Laparoscopic Right Hemicolectomy

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Essential equipment:
  • One 5mm, two 12mm disposable trocars
  • 5mm fenestrated Johan grasping forceps
  • 5mm Harmonic scalpel or Bipolar shears 
  • Medium (purple) Haem-o-Lock Clips 

Use gravity as much as possible and always use a 300 scope.

Stand on the patients left (standing between the legs doesn’t really help and limits hand movement).  

The camera holder stands to the right of the operating surgeon.  20 degrees of left sided tilt and a small amount of head down tilt.

In obese patients insert the 12mm trocar to the left of the umbilicus.  Place the lower ports as in appendicectomy (position higher if the abdomen is long or the hepatic flexure high).  We use the same port placement for an appendicectomy.  We have tried ALL other port palcements and believe that our approach has many benefits.  Try it for a few cases! 

If the tumour is stuck to the abdominal wall remove a cuff of internal oblique (it is much easier than in open surgery).

If a vessel bleeds apply local pressure – use the colon !  If it is brisk venous bleeding increase the abdominal pressure to 20mm Hg and apply steep headdown tilt.  Dont panic!

Start the omental dissection in the medial part of the transverse colon.
Use a medial or lateral approach as findings dictate – if there is no space/too much small bowel/very large tumour we would suggest that you start laterally.  In large tumours consider extracorporeal division of mesenteric vessels.

In a medial approach, grasp the ileocolic pedicle with a Johan forceps using your left hand and elevate ventrally.  Incise the peritoneum with the harmonic scalpel below the vascular bundle.  Mobilise the mesocolon from the retroperitoneum using a combination of the pneumoperitoneum and a posterior pressure from a closed harmonic scalpel.  Look out for the duodenum and elevate the mesocolon.  Return to the IC vascular pedicle.  Dissect out its origin with Harmonic and clip the vessel x3 with Haem-O-Lock clips.  Divide the vessel.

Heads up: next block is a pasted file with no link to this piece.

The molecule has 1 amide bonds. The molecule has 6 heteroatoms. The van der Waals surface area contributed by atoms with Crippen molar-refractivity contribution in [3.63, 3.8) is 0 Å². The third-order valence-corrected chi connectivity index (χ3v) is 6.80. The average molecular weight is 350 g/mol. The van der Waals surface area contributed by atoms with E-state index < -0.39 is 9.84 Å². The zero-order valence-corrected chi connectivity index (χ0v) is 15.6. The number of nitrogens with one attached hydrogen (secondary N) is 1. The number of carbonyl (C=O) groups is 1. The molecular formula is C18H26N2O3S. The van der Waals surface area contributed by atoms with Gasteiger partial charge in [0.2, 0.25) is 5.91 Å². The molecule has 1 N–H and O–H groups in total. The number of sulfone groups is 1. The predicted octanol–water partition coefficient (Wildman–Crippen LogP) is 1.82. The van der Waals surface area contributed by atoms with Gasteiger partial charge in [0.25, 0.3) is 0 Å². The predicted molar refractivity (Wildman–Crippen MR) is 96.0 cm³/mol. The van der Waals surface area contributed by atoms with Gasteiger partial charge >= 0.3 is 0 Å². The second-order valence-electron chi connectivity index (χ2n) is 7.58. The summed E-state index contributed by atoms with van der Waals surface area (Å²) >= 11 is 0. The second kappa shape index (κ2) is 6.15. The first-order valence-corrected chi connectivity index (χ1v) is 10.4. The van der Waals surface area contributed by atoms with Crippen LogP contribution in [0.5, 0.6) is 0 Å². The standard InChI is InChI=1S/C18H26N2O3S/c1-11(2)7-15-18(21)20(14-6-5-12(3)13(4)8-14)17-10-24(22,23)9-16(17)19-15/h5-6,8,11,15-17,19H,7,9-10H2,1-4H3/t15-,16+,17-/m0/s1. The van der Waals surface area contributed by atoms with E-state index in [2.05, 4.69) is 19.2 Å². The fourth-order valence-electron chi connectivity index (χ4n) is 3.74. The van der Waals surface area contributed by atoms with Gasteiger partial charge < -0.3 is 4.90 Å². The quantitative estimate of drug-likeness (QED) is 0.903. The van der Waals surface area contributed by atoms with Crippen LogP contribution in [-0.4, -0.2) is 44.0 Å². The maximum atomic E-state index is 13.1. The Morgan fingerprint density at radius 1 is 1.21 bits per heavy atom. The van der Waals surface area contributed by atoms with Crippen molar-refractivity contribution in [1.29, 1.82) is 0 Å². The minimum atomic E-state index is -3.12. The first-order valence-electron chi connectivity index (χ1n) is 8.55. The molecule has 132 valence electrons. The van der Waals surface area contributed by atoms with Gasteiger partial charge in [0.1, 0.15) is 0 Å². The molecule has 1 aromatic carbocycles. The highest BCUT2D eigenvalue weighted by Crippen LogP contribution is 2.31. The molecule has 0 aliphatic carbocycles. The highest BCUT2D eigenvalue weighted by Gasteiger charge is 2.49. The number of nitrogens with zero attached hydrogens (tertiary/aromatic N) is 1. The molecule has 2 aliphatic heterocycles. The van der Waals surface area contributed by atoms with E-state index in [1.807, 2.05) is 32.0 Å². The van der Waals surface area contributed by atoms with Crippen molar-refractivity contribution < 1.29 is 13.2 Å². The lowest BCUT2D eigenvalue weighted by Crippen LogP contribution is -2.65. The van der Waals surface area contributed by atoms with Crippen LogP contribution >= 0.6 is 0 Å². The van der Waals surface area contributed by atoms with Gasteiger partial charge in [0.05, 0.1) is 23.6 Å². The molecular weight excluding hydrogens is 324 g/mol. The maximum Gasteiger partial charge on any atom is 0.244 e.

Identify the right colic vessels and clip these. 

In Crohns patients we would use an endo-stapler eg ATW45.  We use the same approach when the small bowel is distended or where there is minimal space.

Retract the terminal ileum in a medial, cranial direction to allow division of the peritoneum behind the caecum and ileum.  Continue with the dissection of the lateral attachments of the ascending colon.

Mobilise the hepatic flexure retracting the bowel medially and ventrally. 
Remove the specimen at the umbilicus through as small as hole as possible. ; 2 1/2 cm is usually sufficient. (divide the small bowel with a TLC75 and deliver the narrowest part of the tumour - end on through the umbilicus).  

In Crohn’s deliver the whole small bowel in small sections, returning each one before moving on to check for/treat strictures by stricturoplasties.  

If there is a previous incision eg for a crohns resection use it for the specimen extraction! This patient had an extended RHC having had a previous laparotomy for a perforated DU and a subsequent cholecystectomy.  Patients who have had a previous laparotomy tend to "fly" post RHC.

Our preference is a side to side stapled anastomosis.  It is widely patent and rarely leads to any "hold up" in the early postoperative period.  We never close the mesenteric defect.

Mop-up any blood from the paracoloic gutter using a small swab introduced into the abdominal cavity using a Rampley's forceps.  Avoid inserting a drain.  Remember to close the left sided 12mm port site.

We remove catheters after closing the umbilical incision.

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SPIRE Hospital, Bristol. 
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Contact: Claire Trenberth - 0117 9804051